Editorial counterpoint: Teardown moratorium is still on, and it's helping

  • Article by: LINEA PALMISANO
  • Updated: April 1, 2014 - 6:35 PM

News coverage fostered confusion, while editorial missed the point: This action will knit people together.

 

It is disappointing that the same Star Tribune Editorial Board that benefits from the biggest teardown in the city — the Vikings stadium — did not reach out to me for comment before endorsing the continuation of unchecked teardown issues around southwest Minneapolis (“Halting teardowns is the wrong approach,” March 31). In addition, the newspaper’s erroneous reporting that the last City Council committee session “paused the moratorium” stirred much confusion. Let me set the record straight: It is still in effect, and will be so until we identify the best way to move forward.

Taking on this issue of troubling construction practices is no “rookie” error. This action received unanimous support from the City Council, and my senior colleagues continue to assist me on this very important issue. I’m working hard for the residents of these neighborhoods and for the future of our city. The past three weeks have brought groups of developers, professional trade groups and residents into new levels of agreement. The action also has spurred rapid innovation within our city departments to work together in new ways.

On issues ranging from site management to zoning standards and environmental sustainability, we’ve hit some major snags as we work to knit new single-family housing into our community. In our part of the city, negative impacts from bad construction practices are having real effects on residents. We have families being evacuated from their homes late at night by firefighters due to the impacts of intense construction around them. Sometimes these effects are temporary, but we have scores of residents who are affected long after the temporary nuisances subside. Permanent environmental damage, flooded basements and a decrease in the value of their own assets only make the increased taxes they incur feel more personal. Contrary to what naysayers might assert, I have a great deal of respect for property rights. And it’s time to respect everyone’s property rights, not just those for properties that are under construction.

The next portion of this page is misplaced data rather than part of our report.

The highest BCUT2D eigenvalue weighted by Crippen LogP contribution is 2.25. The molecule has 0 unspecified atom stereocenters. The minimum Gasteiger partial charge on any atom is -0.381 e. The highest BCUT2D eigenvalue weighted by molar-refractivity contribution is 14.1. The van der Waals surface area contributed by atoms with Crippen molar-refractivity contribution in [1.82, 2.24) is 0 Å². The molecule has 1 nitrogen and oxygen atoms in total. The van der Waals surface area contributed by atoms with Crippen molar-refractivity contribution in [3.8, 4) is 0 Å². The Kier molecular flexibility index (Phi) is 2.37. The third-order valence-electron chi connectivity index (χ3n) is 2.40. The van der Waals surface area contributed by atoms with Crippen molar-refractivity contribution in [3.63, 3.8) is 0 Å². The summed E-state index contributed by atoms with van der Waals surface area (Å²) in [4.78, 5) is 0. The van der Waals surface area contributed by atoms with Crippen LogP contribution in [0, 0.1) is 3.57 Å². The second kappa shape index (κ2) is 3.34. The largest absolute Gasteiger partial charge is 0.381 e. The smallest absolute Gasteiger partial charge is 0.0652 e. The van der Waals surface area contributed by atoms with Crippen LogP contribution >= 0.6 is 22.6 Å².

I recognize that there is a cost to a moratorium, but I do believe there’s a greater cost to maintaining the status quo. During this construction “pause,” there still are 80 active construction sites. The massing of new construction calculates at more than double the square footage that the Editorial Board suggested, and is most often on small lots.

We are a community that welcomes new neighbors with plants and good cheer. That is increasingly difficult as the preamble to meeting our new neighbors comes at such a high cost to the surrounding environment.

We all agree that there are problems here, yet folks insist that these are the city’s problems to address. But this belongs to all of us, and it will not be solved solely through more regulation. We won’t increase our city’s tax base if we accept massive change only in these five neighborhoods while leaving the other 78 neighborhoods untouched.

Moratoria are not to be used lightly, but they are a tool available to the City Council that can be narrowly tailored to a specific area to both protect a planning study and the health, safety, and well-being of people who live within it. Furthermore, springing into action on it prevents a rush on the behavior we are trying to modify with its use. This is especially important when you need reform right away.

We cannot address this dilemma by simply importing the best practices of our neighbor Edina. That may solve our problems within the 13th Ward, but it would detract from development and investment in housing stock across the city.

We finally have everyone at the table for the conversation we need to have, and we have a recovering housing market. The Editorial Board missed an opportunity to examine the greater long-term potential of what we can achieve through this temporary pause. Together, we can achieve a Minneapolis that attracts housing investment across our city, within and beyond these five neighborhoods. We can work together with people who come to build in our community, and be more amenable to the changes they may bring. I know this because they are now sitting at the table.

 

Linea Palmisano is a member of the Minneapolis City Council who represents the 13th Ward.

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